Two weeks ago, Donald Trump ostensibly got what he wanted: The Justice Department released the search warrant in the Mar-a-Lago case. Of course, the disclosure didn’t do the former president any favors, and the revelations only intensified the larger scandal.
On Friday, Trump again got what he wanted, at least on the surface: The Justice Department also released the search warrant affidavit in the case. Once again, this worked against the Republican’s interests: The materials helped prove that the former president took highly sensitive national security secrets to his glorified country club.
Soon after the newly disclosed documents reached the public, Trump released a written statement of sorts by way of his Twitter-like platform:
“Affidavit heavily redacted!!! Nothing mentioned on ‘Nuclear,’ a total public relations subterfuge by the FBI & DOJ, or our close working relationship regarding document turnover — WE GAVE THEM MUCH. Judge Bruce Reinhart should NEVER have allowed the Break-In of my home. He recused himself two months ago from one of my cases based on his animosity and hatred of your favorite President, me. What changed? Why hasn’t he recused himself on this case? Obama must be very proud of him right now!”
Before we get to the forest, let’s consider some of these trees — because they’re unintentionally amazing.
“Affidavit heavily redacted!!!”: Well, yes, but as the documents — which I’m sure Trump read and considered in detail — made clear, the redactions were necessary in order to protect civilian witnesses, law enforcement officials, and the integrity of the underlying investigation.
“Nothing mentioned on ‘Nuclear.’”: Two weeks ago, The Washington Post published a stunning report noting that “classified documents relating to nuclear weapons were among the items FBI agents sought” in the Mar-a-Lago. It’s true that the word “nuclear” didn’t appear in Friday’s disclosures.
That said, a whole lot of Friday’s disclosures were redacted — we have no idea whether nuclear secrets were referenced under those redactions or not — and much of the documents related to materials Trump had already given back before the Aug. 8 search. There's still some question as to whether there were nuclear secrets at Mar-a-Lago during the Aug. 8 search.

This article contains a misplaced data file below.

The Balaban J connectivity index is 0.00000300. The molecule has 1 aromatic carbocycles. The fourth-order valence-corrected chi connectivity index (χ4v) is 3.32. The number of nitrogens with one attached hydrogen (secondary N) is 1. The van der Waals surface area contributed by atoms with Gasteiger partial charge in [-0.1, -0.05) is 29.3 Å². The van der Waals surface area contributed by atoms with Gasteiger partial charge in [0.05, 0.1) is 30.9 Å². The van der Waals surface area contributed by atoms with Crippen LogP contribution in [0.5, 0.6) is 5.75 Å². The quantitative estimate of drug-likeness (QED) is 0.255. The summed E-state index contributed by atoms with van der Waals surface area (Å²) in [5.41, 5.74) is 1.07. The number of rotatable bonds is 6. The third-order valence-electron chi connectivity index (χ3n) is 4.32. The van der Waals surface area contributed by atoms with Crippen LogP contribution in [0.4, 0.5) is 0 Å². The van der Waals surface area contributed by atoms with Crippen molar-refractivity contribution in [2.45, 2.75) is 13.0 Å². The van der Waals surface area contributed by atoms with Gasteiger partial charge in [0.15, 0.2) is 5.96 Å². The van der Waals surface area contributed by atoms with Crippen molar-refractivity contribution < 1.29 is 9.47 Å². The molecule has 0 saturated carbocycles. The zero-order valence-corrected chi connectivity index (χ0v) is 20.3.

Team Trump and federal law enforcement had a “close working relationship regarding document turnover.” There’s ample evidence to the contrary, which isn't surprising given that federal law enforcement kept asking for the former president and his team to cooperate with the law and return what he took, and Trump kept saying no.
“WE GAVE THEM MUCH.” Maybe so, but what this talking point means in practical terms is that Trump took a whole lot of materials he wasn’t supposed to take, and he only kept part of his original stash. When suspected burglars defend their actions by effectively saying, “I gave the police much of what I stole,” that tends to be unpersuasive.
“Judge Bruce Reinhart should NEVER have allowed the Break-In of my home.” There was no “break-in.” The FBI demonstrated probable cause, obtained a court-approved search warrant, and coordinated with the Secret Service in advance. Agents showed up in casual attire. Repeating the “break-in” lie every day does not make it true.
“Why hasn’t he recused himself on this case?” I obviously can’t speak for the magistrate or his recusal judgments, but isn’t the better question why, if Trump is so concerned about this, his lawyers never asked Reinhart to recuse himself?
But as notable as the former president’s hysterical statement was, let’s not lose sight of the larger context: Is this the statement of someone who seems confident that he’s done nothing wrong?
It’s days like this when I wonder whether Trump has ever heard the phrase, “Never let ‘em see you sweat.”